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Why Richards and Montgomery are more important than people realize

John Calipari has had great success in his tenure at Kentucky: a record of 305-71 and appearances in seven Elite Eights, four Final Fours and two championship games with one tournament championship. Through it all, there has been one common factor: strong post play.

Since Calipari took the helm for the Cats, they have been top-10 in the nation in total rebounds all but two times – years in which they failed to make the Sweet Sixteen (2015-16) and lost in the first round of the NIT (2013-14). Furthermore, Kentucky has been a top-10 team in blocked shots in all but the 2017-18 season (in which they were ranked 20th) and lost in the Sweet Sixteen. Because of this, getting quality big men is a must for the Cats next year—especially after losing Jaden McDaniels to Washington. As such, having Nick Richards and E.J. Montgomery return should be the priority for the Cats.

Bucknell graduate transfer Nate Sestina will help UK next year, but his impact will be greater as a stretch big (36.4 percent career three-point percentage) than as an enforcer down low (0.7 career blocks per game). Virginia Tech forward Kerry Blackshear (who may join the cats as a transfer or enter the NBA draft) has more versatility than Sestina and is more proven at the Power-5 level. However, Richards and Montgomery not only have more experience running Cal’s system, they have physical tools that can’t be taught.

While neither Montgomery nor Richards saw major action last year, both have better rebounding and block totals per 40 minutes than Blackshear, P.J. Washington or Reid Travis. Richards, in two years alone, has more career blocks (80) than Sestina (70) and Blackshear (73) who have four- and three-years’ experience, respectively.

Furthermore, Richards and Montgomery were first and third on the team in blocks, respectively, despite playing fewer minutes combined than Washington, who was second on the team in that category. Lastly, the duo, though raw, have displayed flashes of shooting ability, with Montgomery hitting two three-pointers last season and Richards shooting better that 70% from the free throw line over his two years.

Sestina will most certainly help the Cats next year, and getting Blackshear would be monumental. However, their styles are not as conducive to success in Calipari’s system as Richard’s and Montgomery’s could be. Of course, both of them need to make improvements and get closer to their potential, but neither has to put up huge numbers—Anthony Davis scored only six points in the national championship but posted 16 boards, five assists, five blocks and three steals.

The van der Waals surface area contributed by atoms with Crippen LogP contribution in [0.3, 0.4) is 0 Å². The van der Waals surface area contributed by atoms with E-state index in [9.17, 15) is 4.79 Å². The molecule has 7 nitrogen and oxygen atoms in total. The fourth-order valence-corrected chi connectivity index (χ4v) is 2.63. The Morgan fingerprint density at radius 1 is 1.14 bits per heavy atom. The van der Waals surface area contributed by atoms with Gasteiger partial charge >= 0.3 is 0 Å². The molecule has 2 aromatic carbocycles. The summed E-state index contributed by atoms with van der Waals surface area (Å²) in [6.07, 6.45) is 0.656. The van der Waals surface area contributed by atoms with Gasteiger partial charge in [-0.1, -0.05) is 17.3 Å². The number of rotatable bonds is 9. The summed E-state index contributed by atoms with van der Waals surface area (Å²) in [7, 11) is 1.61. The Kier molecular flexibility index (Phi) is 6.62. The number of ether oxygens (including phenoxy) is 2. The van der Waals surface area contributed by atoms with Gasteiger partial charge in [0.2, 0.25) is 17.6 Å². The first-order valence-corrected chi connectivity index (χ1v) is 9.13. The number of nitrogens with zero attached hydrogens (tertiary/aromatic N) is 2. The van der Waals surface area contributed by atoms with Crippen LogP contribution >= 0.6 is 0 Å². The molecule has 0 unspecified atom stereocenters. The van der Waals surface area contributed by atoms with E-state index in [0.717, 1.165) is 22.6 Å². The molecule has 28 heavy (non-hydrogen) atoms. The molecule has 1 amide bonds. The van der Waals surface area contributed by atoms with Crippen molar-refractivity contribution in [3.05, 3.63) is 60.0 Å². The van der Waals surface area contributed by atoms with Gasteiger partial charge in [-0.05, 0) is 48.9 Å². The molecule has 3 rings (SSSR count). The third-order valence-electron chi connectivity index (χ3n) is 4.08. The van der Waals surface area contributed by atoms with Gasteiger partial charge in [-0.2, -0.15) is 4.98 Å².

Because of the way Calipari runs his team, and with the talent he has at the guard spots, Montgomery and Richards are the necessary pieces for a strong interior presence. Blackshear would be a welcome addition, but what Cal really needs are quality rebounders and rim protectors. First and foremost, though, UK has to get them back.

Article written by Hayden Adams

8 Comments for Why Richards and Montgomery are more important than people realize

  1. Bobbum Man
    8:00 pm May 26, 2019 Permalink

    Hopefully everyone knows this cause we’d have nobody over 6’8 without them

  2. krisken63
    8:10 pm May 26, 2019 Permalink

    I think people (fans) do realize how important it is that they come back. The fan base has gotten somewhat numb about it through the past years. We love our team, but never know our lineup. Understandable in the current environment. What is Cal to do?

    8:26 pm May 26, 2019 Permalink

    I don’t KSR is covering the EJ and Nick decisions from enough angles….

  4. kuhlkat
    8:34 pm May 26, 2019 Permalink

    If anyone thinks these guys are more valuable than Blackshear you are nuts. Blackshear makes us a final four favorite. Without him we are a sweet 16 team IMO

    9:58 pm May 26, 2019 Permalink

    If Blackshear does not go to the NBA there is no convincing evidence that he would definitely come to UK.

    But this post definitely implies such.
    (“who may join the Cats as a transfer or join the NBA draft”)

    Except that isn’t the case. ” May transfer to one of the many schools that has shown interest in him or join the NBA draft…”

    Would love Blackshear here but acting like it is a given is incorrect and basically less-than-optimal journalism.

    Then again: Facts are optional.

  6. imabucket
    10:43 pm May 26, 2019 Permalink

    I’m so tired of you crybaby’s botchin about every dam post that you don’t like . I mean don’t read the shiz if that’s the case . And Catandmonkey you do realize he said he MAY join the cats or enter the NBA draft . I always though may was more like a maybe and not a sure thing. Gets your panties out of a wad and move on to a different site . rant over .

    • CATandMONKEY
      12:55 am May 27, 2019 Permalink

      Yes he said MAY and as written it appears that those are the ONLY two choices when utilizing the conjunction OR.
      Good writing is difficult to find. English is difficult for some. Usually the worst writing on this site comes from UK journalism majors.

      I am usually a fan of most things KSR. And have been supporting the majority of their material since day ONE.

      Feel free to stuff your panties up you backside.
      rant over.

  7. UKantholdme
    11:49 pm May 26, 2019 Permalink

    Why do you’ll say such nonsense
    …….. who doesn’t think these two are important???